I first came across this book in a Paris bookstore at the start of a long Sunday walk up to Montmartre The book being in hard back was a must read for me but should I be sensible and buy it later? It was a steep climb to the top you see. Well, as fellow book addicts will agree, there is no such thing as being sensible when you’re just dying to read a new book. I also thought of my TBR pile in French but then decided an English break was what I needed (any excuse). So I bought the book, carried it around Paris for an entire day and tucked in to my literary feast as soon as I got home.
The Suspicions of Mr Whicher is fascinating account on a crime which occured in 1860 and which shocked the whole of England. 3 year old Saville Kent, son of a well to do British Government Official was found murdered, his small body stuffed in an outdoor privy. The man leading the investigation was Mr Jonathan Whicher. It was the sensationalist tabloid story of its the time and everyone, it seemed, had an opinion on it. It was one of the most infamous murders of the 19th century; Constance Kent was arrested for the murder of her 3-year-old half-brother.
Some people have found the book long and laborious to read but then it is a lot of detail and investigation in it. However I would advise you not to be put off – it is written in such a captivating way that it is definitely worth persevering with since it is effectively also the story of how forensic investigation first came into being. It was also the springboard to so many new literary journeys for a new breed of character : the literary detective. Sherlock Holmes and Hercule Poirot were the literary descendants of Mr.Whicher.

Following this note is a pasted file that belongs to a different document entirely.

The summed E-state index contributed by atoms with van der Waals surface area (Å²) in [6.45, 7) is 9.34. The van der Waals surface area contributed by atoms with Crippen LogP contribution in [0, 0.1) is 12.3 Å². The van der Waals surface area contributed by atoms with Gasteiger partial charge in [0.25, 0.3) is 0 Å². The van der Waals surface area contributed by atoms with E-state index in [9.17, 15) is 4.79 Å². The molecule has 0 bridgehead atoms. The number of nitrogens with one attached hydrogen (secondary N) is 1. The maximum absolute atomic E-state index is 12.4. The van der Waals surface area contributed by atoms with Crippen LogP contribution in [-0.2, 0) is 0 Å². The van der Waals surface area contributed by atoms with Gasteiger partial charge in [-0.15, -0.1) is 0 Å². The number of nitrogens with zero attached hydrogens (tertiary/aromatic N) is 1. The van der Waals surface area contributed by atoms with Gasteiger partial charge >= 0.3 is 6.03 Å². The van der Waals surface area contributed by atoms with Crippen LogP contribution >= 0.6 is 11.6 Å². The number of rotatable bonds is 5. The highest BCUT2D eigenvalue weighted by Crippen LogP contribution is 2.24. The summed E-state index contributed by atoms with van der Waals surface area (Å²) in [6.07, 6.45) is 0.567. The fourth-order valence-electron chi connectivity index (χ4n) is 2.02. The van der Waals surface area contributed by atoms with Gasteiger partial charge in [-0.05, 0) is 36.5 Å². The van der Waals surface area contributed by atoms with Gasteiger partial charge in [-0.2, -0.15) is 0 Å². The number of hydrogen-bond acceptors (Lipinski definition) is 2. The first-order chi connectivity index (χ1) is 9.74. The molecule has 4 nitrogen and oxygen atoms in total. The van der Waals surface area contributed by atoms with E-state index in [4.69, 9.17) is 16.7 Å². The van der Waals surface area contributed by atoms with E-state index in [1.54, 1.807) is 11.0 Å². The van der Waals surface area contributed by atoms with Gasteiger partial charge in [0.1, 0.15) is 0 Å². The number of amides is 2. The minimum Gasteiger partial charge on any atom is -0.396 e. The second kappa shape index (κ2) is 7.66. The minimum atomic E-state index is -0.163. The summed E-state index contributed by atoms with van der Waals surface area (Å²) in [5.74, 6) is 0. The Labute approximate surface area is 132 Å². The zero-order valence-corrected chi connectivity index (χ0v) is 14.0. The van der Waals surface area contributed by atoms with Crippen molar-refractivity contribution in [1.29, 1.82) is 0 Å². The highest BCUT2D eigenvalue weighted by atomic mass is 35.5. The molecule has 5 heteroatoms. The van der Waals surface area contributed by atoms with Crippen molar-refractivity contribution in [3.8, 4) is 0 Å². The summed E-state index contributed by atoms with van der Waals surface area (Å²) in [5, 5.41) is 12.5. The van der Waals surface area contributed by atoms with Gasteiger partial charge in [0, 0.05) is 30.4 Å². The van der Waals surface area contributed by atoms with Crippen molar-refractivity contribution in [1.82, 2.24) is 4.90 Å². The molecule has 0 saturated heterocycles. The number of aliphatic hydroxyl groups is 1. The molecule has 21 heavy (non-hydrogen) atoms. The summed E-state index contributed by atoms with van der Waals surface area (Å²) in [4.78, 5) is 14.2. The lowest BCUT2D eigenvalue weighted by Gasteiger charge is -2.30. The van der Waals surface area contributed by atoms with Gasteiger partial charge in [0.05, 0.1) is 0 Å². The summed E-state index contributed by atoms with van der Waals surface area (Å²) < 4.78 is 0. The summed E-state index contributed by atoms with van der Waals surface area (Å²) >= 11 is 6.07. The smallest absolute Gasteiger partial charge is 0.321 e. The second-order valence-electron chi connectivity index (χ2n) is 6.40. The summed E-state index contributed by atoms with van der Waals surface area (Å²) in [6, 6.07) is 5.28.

Road hill house
My first visit back to the UK after the book and where did I do? Well, I had to really didn’t I?
Road Hill House is now known as Langham House and can be found in the pretty village of rode in Somerset. Beautiful and quaint you might say, was it not for the infamous murder of 1860.
Back in 2010, it was the 150th anniversary of the infamous child murder at Road Hill House and the owners of the house gave a rare opportunity for the public to see the gardens Unfortunately, I was not able to visit the gardens nor the house but I did get to catch a glimpse of it, and its every big and imposing as it appears in the novel. The house has seen an increased level of interest since the publication of Kate Summerscale’s book but whilst in Rode, I stumbled across another book on the subject : Paul Chambers’ ‘Murder Most Foul’ has also been published about the Rode murder. So, I found myself buying this one too for the journey back!
If you come to Rode looking for the backdrop to a literary mystery you will most certainly find it. I found a lovely corner of a park, picked up my Mr Whicher and started to reread on site. A visit to Rode Chapel on the high street was particular reminiscent of the novel’s events too. A spot of lunch in the local Cross Keys pub made my literary journey complete and to be honest, most of the village I walked around looked exactly like I imagined it would have back in 1860. I was in the novel; I was there and saw the book come to life right before my very eyes.